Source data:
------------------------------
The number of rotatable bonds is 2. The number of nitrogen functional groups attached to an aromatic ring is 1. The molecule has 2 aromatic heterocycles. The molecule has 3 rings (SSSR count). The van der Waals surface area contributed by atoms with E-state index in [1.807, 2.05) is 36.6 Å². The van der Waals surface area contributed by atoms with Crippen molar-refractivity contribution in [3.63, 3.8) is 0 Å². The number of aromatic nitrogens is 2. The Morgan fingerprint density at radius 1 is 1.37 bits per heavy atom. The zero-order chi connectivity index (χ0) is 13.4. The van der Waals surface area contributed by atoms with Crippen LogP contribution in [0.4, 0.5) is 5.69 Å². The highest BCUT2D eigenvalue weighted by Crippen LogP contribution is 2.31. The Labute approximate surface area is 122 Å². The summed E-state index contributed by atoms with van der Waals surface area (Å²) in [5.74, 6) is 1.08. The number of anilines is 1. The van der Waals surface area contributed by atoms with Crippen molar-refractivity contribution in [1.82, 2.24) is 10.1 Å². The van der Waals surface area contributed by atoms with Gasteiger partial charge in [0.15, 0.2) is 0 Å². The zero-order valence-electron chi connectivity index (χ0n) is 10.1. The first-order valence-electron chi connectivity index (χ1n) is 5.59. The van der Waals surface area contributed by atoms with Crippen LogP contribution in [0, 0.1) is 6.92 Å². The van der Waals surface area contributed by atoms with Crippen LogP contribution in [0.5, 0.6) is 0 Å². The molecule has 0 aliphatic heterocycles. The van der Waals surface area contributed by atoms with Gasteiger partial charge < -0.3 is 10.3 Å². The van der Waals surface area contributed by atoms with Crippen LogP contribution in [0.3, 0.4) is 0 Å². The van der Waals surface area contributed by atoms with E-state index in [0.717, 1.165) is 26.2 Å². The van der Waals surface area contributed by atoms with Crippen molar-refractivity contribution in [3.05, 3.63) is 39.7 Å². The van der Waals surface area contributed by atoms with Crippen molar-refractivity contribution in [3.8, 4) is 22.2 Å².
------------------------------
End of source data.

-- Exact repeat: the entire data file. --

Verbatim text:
The number of rotatable bonds is 2. The number of nitrogen functional groups attached to an aromatic ring is 1. The molecule has 2 aromatic heterocycles. The molecule has 3 rings (SSSR count). The van der Waals surface area contributed by atoms with E-state index in [1.807, 2.05) is 36.6 Å². The van der Waals surface area contributed by atoms with Crippen molar-refractivity contribution in [3.63, 3.8) is 0 Å². The number of aromatic nitrogens is 2. The Morgan fingerprint density at radius 1 is 1.37 bits per heavy atom. The zero-order chi connectivity index (χ0) is 13.4. The van der Waals surface area contributed by atoms with Crippen LogP contribution in [0.4, 0.5) is 5.69 Å². The highest BCUT2D eigenvalue weighted by Crippen LogP contribution is 2.31. The Labute approximate surface area is 122 Å². The summed E-state index contributed by atoms with van der Waals surface area (Å²) in [5.74, 6) is 1.08. The number of anilines is 1. The van der Waals surface area contributed by atoms with Crippen molar-refractivity contribution in [1.82, 2.24) is 10.1 Å². The van der Waals surface area contributed by atoms with Gasteiger partial charge in [0.15, 0.2) is 0 Å². The zero-order valence-electron chi connectivity index (χ0n) is 10.1. The first-order valence-electron chi connectivity index (χ1n) is 5.59. The van der Waals surface area contributed by atoms with Crippen LogP contribution in [0, 0.1) is 6.92 Å². The van der Waals surface area contributed by atoms with Crippen LogP contribution in [0.5, 0.6) is 0 Å². The molecule has 0 aliphatic heterocycles. The van der Waals surface area contributed by atoms with Gasteiger partial charge < -0.3 is 10.3 Å². The van der Waals surface area contributed by atoms with Crippen LogP contribution in [0.3, 0.4) is 0 Å². The van der Waals surface area contributed by atoms with E-state index in [0.717, 1.165) is 26.2 Å². The van der Waals surface area contributed by atoms with Crippen molar-refractivity contribution in [3.05, 3.63) is 39.7 Å². The van der Waals surface area contributed by atoms with Crippen molar-refractivity contribution in [3.8, 4) is 22.2 Å².